Illinois’ economy was shaken by the COVID-19 pandemic, but 2021 was supposed to be a year of recovery. Unfortunately, the policy climate continues to be the state’s biggest liability despite high vaccination rates, great natural endowments, a talented workforce, a large financial sector and a growing tech industry. While Illinois boasts a younger, more highly...View Report
The Illinois Department of Children and Family Services director was held in contempt of court for allegedly violating the right to proper housing of a 17-year-old boy. It’s the director’s third contempt charge in eight days, highlighting DCFS’ struggle to place kids.
Amendment 1 would allow unions to override provisions put in place for the protection of the children Illinois is supposed to be safeguarding.
A vague and restrictive state law could mean the Illinois Department of Children and Family Services comes knocking if parents leave their 13-year-old home alone.
Illinois could give every undergraduate in public college nearly $70k a year if it spent the same 4% of its budget on pensions as it did throughout the 90s, rather than the 25% it spends today.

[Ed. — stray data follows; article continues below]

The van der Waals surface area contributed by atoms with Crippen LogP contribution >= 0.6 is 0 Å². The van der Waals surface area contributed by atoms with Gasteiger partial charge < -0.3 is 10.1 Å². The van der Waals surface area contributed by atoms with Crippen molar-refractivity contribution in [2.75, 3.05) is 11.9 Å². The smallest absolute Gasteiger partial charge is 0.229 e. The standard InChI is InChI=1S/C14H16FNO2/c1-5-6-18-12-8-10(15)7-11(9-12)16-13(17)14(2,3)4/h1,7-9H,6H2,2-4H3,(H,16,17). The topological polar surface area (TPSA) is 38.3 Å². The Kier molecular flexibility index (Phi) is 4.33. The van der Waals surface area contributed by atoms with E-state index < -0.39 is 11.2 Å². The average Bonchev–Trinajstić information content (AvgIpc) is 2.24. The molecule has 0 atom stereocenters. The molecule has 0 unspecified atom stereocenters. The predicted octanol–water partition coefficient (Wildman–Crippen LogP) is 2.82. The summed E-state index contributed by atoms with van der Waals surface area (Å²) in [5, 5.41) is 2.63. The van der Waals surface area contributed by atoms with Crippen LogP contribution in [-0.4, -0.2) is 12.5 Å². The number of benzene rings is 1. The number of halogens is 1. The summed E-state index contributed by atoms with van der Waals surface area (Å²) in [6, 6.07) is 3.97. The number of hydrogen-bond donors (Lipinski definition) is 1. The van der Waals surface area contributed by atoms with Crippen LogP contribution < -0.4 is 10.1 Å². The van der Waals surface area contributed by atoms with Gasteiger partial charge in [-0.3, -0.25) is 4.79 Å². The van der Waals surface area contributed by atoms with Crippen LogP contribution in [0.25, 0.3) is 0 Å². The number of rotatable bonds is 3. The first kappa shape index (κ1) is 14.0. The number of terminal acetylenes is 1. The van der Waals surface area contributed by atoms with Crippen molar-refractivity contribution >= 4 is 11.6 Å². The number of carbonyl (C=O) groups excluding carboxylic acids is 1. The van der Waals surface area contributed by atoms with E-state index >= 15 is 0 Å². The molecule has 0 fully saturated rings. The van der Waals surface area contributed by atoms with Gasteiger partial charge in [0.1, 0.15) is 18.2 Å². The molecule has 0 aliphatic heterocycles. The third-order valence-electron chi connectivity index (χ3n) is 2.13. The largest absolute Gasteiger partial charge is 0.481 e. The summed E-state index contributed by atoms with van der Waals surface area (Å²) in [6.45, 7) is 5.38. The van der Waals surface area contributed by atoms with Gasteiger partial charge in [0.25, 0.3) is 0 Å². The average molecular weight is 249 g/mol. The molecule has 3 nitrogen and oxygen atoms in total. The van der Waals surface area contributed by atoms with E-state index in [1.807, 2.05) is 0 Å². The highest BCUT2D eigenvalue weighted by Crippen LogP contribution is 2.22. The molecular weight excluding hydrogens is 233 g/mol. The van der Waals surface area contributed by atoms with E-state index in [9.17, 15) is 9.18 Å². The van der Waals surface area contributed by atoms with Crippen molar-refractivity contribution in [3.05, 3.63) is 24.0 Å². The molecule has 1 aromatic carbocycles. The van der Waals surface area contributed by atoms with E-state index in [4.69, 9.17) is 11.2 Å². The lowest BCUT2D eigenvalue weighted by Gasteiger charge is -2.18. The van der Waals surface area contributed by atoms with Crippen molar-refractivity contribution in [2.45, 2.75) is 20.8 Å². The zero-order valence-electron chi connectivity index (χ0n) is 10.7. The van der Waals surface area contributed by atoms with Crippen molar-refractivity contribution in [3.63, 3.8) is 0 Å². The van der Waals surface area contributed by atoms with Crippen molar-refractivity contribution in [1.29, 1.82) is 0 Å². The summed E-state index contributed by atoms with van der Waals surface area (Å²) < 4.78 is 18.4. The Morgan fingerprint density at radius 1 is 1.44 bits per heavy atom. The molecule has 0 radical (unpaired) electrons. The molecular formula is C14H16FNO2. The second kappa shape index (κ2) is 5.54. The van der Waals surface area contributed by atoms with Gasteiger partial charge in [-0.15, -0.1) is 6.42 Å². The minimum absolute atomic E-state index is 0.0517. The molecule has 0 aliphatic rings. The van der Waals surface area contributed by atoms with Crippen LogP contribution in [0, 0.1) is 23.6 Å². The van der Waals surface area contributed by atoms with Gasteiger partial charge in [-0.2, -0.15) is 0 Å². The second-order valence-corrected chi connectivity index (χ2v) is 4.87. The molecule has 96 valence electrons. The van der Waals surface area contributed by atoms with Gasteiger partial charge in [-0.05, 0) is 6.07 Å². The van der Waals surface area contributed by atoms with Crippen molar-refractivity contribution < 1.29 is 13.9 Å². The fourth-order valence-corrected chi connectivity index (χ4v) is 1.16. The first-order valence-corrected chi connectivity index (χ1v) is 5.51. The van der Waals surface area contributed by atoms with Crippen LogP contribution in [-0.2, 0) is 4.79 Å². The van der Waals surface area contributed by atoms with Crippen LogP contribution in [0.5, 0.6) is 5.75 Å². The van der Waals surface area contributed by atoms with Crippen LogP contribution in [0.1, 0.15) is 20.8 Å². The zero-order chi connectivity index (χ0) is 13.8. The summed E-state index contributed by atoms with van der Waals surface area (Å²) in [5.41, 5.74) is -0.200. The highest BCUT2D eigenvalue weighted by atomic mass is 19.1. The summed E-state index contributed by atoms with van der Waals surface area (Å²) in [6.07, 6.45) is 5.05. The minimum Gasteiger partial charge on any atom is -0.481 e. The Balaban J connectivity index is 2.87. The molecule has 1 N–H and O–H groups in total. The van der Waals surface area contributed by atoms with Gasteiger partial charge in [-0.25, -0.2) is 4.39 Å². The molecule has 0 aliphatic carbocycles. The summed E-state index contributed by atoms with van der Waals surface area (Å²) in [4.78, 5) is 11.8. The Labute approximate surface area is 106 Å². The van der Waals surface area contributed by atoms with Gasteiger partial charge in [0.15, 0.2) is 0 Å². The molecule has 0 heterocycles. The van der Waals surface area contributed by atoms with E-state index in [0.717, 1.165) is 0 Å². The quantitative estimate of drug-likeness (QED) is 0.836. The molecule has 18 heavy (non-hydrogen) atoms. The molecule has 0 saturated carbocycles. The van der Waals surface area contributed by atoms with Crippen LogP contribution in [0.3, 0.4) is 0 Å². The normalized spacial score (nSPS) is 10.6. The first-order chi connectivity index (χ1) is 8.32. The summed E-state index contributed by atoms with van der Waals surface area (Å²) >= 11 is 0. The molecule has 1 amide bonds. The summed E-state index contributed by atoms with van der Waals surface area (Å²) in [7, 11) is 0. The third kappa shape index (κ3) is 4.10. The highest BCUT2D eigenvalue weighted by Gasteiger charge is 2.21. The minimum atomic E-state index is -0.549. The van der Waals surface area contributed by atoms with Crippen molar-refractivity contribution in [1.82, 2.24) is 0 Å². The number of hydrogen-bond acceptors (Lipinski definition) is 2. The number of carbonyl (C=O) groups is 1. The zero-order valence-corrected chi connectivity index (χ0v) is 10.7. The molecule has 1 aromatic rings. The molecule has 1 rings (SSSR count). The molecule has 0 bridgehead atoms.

Illinois parents can face neglect charges for leaving a 13-year-old home alone. The Illinois House just took a step toward relaxing the nation’s strictest law on unattended children.
Illinois’ law mandating a minimum age for leaving children home alone is the most restrictive in the nation. That should change.
A Wilmette mother investigated for letting her daughter walk the dog is only the latest target of Illinois’ vague and overreaching child neglect laws.
Vague, arbitrary and overly protective rules, like we see often in Illinois, don’t do anyone any favors.
Illinois’ law mandating a minimum age for leaving children home alone is the strictest of its kind in the nation.